Koloman Moser | Venus in der Grotte | um 1914 © Leopold Museum, Wien, Inv. 1999

Koloman Moser, Venus in the Grotto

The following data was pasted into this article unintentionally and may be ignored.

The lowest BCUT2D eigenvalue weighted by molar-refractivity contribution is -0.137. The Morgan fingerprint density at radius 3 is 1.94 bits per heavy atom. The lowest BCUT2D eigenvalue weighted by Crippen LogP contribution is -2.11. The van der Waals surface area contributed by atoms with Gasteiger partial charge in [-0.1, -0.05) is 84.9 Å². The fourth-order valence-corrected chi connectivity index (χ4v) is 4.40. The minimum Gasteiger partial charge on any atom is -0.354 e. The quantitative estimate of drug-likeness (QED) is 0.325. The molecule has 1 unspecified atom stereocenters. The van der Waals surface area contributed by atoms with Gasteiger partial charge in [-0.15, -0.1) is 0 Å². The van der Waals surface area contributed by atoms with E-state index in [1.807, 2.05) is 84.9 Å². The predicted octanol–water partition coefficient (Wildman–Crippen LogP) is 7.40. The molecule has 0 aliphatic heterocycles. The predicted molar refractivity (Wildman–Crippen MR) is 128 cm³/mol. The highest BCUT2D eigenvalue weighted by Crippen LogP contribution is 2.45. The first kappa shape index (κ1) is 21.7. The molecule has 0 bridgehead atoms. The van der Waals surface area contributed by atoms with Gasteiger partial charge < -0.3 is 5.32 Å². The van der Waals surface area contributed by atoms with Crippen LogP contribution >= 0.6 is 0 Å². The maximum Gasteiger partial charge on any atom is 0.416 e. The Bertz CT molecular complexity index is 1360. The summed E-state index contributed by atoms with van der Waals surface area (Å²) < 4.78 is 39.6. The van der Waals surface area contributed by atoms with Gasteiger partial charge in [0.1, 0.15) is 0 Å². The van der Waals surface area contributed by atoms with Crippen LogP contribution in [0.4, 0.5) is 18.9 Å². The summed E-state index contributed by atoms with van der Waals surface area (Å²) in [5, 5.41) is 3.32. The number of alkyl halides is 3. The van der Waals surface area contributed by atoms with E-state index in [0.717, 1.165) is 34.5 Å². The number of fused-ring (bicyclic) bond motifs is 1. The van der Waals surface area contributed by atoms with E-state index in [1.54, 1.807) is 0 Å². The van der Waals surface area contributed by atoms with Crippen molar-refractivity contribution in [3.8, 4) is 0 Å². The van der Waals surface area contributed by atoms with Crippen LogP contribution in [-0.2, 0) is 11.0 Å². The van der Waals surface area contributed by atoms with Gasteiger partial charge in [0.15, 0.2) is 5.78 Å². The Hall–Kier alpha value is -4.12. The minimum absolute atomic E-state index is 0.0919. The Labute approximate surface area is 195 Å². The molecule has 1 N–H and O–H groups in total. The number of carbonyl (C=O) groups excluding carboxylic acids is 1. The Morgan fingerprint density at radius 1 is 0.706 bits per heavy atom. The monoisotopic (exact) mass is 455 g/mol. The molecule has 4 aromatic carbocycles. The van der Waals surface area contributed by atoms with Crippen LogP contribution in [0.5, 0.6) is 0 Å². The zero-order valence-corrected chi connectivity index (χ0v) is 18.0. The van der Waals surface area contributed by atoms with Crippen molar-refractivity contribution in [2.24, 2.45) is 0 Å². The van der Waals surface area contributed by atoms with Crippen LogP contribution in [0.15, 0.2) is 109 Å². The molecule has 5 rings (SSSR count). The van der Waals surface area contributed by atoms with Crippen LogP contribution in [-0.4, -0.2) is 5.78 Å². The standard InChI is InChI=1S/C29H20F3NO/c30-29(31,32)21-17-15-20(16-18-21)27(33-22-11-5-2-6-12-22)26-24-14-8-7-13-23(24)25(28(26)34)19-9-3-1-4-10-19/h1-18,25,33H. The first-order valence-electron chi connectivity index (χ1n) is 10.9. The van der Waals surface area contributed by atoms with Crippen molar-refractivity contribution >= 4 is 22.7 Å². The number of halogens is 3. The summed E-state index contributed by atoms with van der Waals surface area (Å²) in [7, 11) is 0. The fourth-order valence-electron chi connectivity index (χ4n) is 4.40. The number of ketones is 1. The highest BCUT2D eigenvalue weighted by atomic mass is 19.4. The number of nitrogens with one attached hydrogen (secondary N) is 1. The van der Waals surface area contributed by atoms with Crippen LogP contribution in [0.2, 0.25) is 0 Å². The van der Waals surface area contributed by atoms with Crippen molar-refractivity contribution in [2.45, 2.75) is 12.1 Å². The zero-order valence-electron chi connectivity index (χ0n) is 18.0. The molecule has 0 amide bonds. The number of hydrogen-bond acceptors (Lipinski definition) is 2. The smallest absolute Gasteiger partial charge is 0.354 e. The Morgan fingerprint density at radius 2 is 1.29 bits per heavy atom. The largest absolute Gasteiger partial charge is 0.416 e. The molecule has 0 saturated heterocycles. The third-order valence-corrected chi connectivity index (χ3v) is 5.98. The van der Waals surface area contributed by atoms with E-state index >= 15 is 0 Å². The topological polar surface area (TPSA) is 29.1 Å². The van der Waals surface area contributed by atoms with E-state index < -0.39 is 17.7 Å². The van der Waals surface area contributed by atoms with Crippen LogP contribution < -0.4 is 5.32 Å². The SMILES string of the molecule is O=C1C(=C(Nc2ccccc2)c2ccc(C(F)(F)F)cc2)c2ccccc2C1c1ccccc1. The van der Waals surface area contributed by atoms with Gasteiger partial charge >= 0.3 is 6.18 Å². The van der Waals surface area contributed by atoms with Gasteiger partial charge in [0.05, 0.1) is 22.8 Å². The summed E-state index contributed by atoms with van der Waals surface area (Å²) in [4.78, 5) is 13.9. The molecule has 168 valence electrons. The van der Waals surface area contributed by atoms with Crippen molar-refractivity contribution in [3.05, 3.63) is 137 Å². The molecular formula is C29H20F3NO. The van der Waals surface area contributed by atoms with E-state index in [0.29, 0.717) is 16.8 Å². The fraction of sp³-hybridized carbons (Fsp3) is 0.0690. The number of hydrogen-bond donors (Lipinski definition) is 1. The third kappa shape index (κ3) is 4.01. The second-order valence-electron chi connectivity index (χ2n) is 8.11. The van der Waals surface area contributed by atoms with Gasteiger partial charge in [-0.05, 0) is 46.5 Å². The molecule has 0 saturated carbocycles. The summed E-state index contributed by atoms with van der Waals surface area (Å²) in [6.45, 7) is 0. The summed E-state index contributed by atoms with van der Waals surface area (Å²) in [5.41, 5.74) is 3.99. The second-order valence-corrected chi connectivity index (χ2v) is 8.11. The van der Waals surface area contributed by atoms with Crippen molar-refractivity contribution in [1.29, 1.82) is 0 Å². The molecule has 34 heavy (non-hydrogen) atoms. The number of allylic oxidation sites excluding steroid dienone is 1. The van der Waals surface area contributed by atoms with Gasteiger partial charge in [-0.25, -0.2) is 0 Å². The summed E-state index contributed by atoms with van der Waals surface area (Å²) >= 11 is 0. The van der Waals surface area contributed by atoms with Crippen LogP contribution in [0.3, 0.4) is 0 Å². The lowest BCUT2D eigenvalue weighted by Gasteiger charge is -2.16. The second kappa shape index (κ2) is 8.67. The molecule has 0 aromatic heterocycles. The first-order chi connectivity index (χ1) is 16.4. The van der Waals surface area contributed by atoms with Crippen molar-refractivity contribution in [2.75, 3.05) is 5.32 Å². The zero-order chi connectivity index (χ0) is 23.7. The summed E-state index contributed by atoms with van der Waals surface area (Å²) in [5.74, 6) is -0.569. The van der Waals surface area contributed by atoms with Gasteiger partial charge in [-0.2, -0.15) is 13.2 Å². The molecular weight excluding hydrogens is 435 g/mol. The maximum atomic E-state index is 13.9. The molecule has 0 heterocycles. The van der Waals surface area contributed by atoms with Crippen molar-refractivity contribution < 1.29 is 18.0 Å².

With his departure from the Wiener Werkstätte in 1907, Kolo Moser returned to the medium of his early years – painting. A visit to Ferdinand Hodler in Geneva in 1913, whom Moser first met in 1903 at the Vienna Secession, heralded a stylistic change in his oeuvre toward more austere, two-dimensional compositions and a reduced, artificial palette, as well as an increasingly symbolic pathos of the pictorial content. This radiant goddess of love is framed by an oval, symbolizing a grotto. Her depiction is reminiscent of personifications of the wind and sea that were typically engraved onto ancient Roman sarcophagi.


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